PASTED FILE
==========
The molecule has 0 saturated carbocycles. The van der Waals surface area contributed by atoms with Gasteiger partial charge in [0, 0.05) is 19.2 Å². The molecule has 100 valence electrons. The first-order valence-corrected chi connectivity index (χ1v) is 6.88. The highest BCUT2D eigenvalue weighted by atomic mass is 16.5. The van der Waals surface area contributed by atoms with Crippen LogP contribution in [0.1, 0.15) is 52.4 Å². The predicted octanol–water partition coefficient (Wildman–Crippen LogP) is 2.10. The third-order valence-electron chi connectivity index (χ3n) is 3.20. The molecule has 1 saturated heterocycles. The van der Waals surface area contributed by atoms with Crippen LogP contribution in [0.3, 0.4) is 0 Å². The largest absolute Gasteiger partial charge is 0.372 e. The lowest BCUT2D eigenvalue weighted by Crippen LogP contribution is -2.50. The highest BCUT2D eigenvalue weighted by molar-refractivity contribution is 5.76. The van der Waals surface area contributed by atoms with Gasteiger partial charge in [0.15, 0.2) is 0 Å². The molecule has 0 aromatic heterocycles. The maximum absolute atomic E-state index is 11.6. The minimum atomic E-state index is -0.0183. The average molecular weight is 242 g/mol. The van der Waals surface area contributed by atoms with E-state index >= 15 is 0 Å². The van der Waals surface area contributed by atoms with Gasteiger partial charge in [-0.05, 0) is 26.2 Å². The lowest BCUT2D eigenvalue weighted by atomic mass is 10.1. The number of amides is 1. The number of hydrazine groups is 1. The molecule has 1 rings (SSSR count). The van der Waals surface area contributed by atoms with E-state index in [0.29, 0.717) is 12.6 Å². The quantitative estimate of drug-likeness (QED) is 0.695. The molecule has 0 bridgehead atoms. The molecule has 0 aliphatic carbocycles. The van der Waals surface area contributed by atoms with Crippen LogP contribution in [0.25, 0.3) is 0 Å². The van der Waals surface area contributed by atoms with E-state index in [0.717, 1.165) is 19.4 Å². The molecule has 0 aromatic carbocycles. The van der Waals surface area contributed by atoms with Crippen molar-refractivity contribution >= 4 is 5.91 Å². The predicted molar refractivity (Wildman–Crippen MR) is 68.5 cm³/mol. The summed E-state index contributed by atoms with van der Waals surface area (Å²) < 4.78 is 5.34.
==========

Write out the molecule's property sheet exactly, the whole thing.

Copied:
The molecule has 0 saturated carbocycles. The van der Waals surface area contributed by atoms with Gasteiger partial charge in [0, 0.05) is 19.2 Å². The molecule has 100 valence electrons. The first-order valence-corrected chi connectivity index (χ1v) is 6.88. The highest BCUT2D eigenvalue weighted by atomic mass is 16.5. The van der Waals surface area contributed by atoms with Crippen LogP contribution in [0.1, 0.15) is 52.4 Å². The predicted octanol–water partition coefficient (Wildman–Crippen LogP) is 2.10. The third-order valence-electron chi connectivity index (χ3n) is 3.20. The molecule has 1 saturated heterocycles. The van der Waals surface area contributed by atoms with Crippen LogP contribution in [0.3, 0.4) is 0 Å². The largest absolute Gasteiger partial charge is 0.372 e. The lowest BCUT2D eigenvalue weighted by Crippen LogP contribution is -2.50. The highest BCUT2D eigenvalue weighted by molar-refractivity contribution is 5.76. The van der Waals surface area contributed by atoms with Gasteiger partial charge in [0.15, 0.2) is 0 Å². The molecule has 0 aromatic heterocycles. The maximum absolute atomic E-state index is 11.6. The minimum atomic E-state index is -0.0183. The average molecular weight is 242 g/mol. The van der Waals surface area contributed by atoms with E-state index >= 15 is 0 Å². The van der Waals surface area contributed by atoms with Gasteiger partial charge in [-0.05, 0) is 26.2 Å². The lowest BCUT2D eigenvalue weighted by atomic mass is 10.1. The number of amides is 1. The number of hydrazine groups is 1. The molecule has 1 rings (SSSR count). The van der Waals surface area contributed by atoms with E-state index in [0.29, 0.717) is 12.6 Å². The quantitative estimate of drug-likeness (QED) is 0.695. The molecule has 0 bridgehead atoms. The molecule has 0 aliphatic carbocycles. The van der Waals surface area contributed by atoms with Crippen LogP contribution in [0.25, 0.3) is 0 Å². The van der Waals surface area contributed by atoms with E-state index in [0.717, 1.165) is 19.4 Å². The molecule has 0 aromatic carbocycles. The van der Waals surface area contributed by atoms with Crippen molar-refractivity contribution >= 4 is 5.91 Å². The predicted molar refractivity (Wildman–Crippen MR) is 68.5 cm³/mol. The summed E-state index contributed by atoms with van der Waals surface area (Å²) < 4.78 is 5.34.